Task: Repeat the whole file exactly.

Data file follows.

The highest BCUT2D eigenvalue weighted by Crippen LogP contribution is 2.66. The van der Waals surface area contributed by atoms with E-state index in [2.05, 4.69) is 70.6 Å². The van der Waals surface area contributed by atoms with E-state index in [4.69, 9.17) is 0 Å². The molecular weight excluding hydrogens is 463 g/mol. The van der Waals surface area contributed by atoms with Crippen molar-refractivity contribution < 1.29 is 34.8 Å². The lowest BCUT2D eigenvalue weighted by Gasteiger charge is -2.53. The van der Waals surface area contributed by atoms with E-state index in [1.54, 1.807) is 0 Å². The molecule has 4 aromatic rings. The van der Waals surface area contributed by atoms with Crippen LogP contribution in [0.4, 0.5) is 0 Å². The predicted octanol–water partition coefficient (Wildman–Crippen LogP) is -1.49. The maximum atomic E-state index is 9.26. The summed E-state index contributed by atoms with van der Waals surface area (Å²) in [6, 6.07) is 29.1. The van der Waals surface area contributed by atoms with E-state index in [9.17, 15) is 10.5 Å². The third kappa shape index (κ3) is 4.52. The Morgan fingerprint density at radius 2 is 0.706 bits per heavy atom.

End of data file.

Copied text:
The highest BCUT2D eigenvalue weighted by Crippen LogP contribution is 2.66. The van der Waals surface area contributed by atoms with E-state index in [2.05, 4.69) is 70.6 Å². The van der Waals surface area contributed by atoms with E-state index in [4.69, 9.17) is 0 Å². The molecular weight excluding hydrogens is 463 g/mol. The van der Waals surface area contributed by atoms with Crippen molar-refractivity contribution < 1.29 is 34.8 Å². The lowest BCUT2D eigenvalue weighted by Gasteiger charge is -2.53. The van der Waals surface area contributed by atoms with E-state index in [1.54, 1.807) is 0 Å². The molecule has 4 aromatic rings. The van der Waals surface area contributed by atoms with Crippen LogP contribution in [0.4, 0.5) is 0 Å². The predicted octanol–water partition coefficient (Wildman–Crippen LogP) is -1.49. The maximum atomic E-state index is 9.26. The summed E-state index contributed by atoms with van der Waals surface area (Å²) in [6, 6.07) is 29.1. The van der Waals surface area contributed by atoms with E-state index in [9.17, 15) is 10.5 Å². The third kappa shape index (κ3) is 4.52. The Morgan fingerprint density at radius 2 is 0.706 bits per heavy atom.